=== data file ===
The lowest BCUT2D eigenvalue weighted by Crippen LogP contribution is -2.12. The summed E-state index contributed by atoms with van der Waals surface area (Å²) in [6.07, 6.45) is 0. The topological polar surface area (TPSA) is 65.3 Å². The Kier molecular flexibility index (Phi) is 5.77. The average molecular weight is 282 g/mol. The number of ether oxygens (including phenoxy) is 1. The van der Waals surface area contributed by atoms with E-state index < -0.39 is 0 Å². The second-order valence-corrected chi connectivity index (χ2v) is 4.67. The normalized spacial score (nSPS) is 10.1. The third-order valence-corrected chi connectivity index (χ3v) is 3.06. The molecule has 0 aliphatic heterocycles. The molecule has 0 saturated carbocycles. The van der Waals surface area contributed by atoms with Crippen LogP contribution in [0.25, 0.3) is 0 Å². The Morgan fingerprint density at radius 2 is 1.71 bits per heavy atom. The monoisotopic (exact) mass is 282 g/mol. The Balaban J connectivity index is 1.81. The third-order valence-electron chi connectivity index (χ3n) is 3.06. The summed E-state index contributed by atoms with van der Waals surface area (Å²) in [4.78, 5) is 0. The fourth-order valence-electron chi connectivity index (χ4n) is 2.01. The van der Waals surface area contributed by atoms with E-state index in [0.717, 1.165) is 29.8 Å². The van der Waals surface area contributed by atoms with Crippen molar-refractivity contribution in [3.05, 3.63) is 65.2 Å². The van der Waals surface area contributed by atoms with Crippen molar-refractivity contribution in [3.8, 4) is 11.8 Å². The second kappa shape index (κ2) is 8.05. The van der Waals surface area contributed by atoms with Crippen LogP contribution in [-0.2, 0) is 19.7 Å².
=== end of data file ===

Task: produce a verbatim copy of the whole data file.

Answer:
The lowest BCUT2D eigenvalue weighted by Crippen LogP contribution is -2.12. The summed E-state index contributed by atoms with van der Waals surface area (Å²) in [6.07, 6.45) is 0. The topological polar surface area (TPSA) is 65.3 Å². The Kier molecular flexibility index (Phi) is 5.77. The average molecular weight is 282 g/mol. The number of ether oxygens (including phenoxy) is 1. The van der Waals surface area contributed by atoms with E-state index < -0.39 is 0 Å². The second-order valence-corrected chi connectivity index (χ2v) is 4.67. The normalized spacial score (nSPS) is 10.1. The third-order valence-corrected chi connectivity index (χ3v) is 3.06. The molecule has 0 aliphatic heterocycles. The molecule has 0 saturated carbocycles. The van der Waals surface area contributed by atoms with Crippen LogP contribution in [0.25, 0.3) is 0 Å². The Morgan fingerprint density at radius 2 is 1.71 bits per heavy atom. The monoisotopic (exact) mass is 282 g/mol. The Balaban J connectivity index is 1.81. The third-order valence-electron chi connectivity index (χ3n) is 3.06. The summed E-state index contributed by atoms with van der Waals surface area (Å²) in [4.78, 5) is 0. The fourth-order valence-electron chi connectivity index (χ4n) is 2.01. The van der Waals surface area contributed by atoms with E-state index in [0.717, 1.165) is 29.8 Å². The van der Waals surface area contributed by atoms with Crippen molar-refractivity contribution in [3.05, 3.63) is 65.2 Å². The van der Waals surface area contributed by atoms with Crippen molar-refractivity contribution in [3.8, 4) is 11.8 Å². The second kappa shape index (κ2) is 8.05. The van der Waals surface area contributed by atoms with Crippen LogP contribution in [-0.2, 0) is 19.7 Å².